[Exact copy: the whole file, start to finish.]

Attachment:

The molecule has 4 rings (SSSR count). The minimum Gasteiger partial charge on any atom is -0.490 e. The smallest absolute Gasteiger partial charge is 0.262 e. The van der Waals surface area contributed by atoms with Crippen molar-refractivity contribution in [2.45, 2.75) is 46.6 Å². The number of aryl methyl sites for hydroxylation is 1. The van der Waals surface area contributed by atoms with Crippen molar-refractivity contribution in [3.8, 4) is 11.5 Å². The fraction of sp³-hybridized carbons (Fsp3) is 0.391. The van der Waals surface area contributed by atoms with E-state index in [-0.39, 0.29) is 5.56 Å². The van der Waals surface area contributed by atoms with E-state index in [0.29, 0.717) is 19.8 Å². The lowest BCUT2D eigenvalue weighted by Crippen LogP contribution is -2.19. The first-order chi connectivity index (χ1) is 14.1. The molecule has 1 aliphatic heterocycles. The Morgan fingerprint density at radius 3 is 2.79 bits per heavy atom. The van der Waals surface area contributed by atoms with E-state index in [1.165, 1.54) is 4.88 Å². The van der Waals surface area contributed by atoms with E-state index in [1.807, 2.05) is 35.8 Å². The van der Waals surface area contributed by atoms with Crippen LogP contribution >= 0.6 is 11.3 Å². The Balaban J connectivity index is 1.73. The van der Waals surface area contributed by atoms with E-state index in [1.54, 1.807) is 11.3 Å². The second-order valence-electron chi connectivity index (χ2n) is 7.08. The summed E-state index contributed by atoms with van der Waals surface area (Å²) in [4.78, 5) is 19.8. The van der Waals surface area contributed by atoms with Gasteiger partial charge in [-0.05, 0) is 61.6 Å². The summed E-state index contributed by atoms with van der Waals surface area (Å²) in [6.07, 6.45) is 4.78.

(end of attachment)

The molecule has 4 rings (SSSR count). The minimum Gasteiger partial charge on any atom is -0.490 e. The smallest absolute Gasteiger partial charge is 0.262 e. The van der Waals surface area contributed by atoms with Crippen molar-refractivity contribution in [2.45, 2.75) is 46.6 Å². The number of aryl methyl sites for hydroxylation is 1. The van der Waals surface area contributed by atoms with Crippen molar-refractivity contribution in [3.8, 4) is 11.5 Å². The fraction of sp³-hybridized carbons (Fsp3) is 0.391. The van der Waals surface area contributed by atoms with E-state index in [-0.39, 0.29) is 5.56 Å². The van der Waals surface area contributed by atoms with E-state index in [0.29, 0.717) is 19.8 Å². The lowest BCUT2D eigenvalue weighted by Crippen LogP contribution is -2.19. The first-order chi connectivity index (χ1) is 14.1. The molecule has 1 aliphatic heterocycles. The Morgan fingerprint density at radius 3 is 2.79 bits per heavy atom. The van der Waals surface area contributed by atoms with E-state index in [1.165, 1.54) is 4.88 Å². The van der Waals surface area contributed by atoms with E-state index in [1.807, 2.05) is 35.8 Å². The van der Waals surface area contributed by atoms with Crippen LogP contribution >= 0.6 is 11.3 Å². The Balaban J connectivity index is 1.73. The van der Waals surface area contributed by atoms with E-state index in [1.54, 1.807) is 11.3 Å². The second-order valence-electron chi connectivity index (χ2n) is 7.08. The summed E-state index contributed by atoms with van der Waals surface area (Å²) in [4.78, 5) is 19.8. The van der Waals surface area contributed by atoms with Gasteiger partial charge in [-0.05, 0) is 61.6 Å². The summed E-state index contributed by atoms with van der Waals surface area (Å²) in [6.07, 6.45) is 4.78.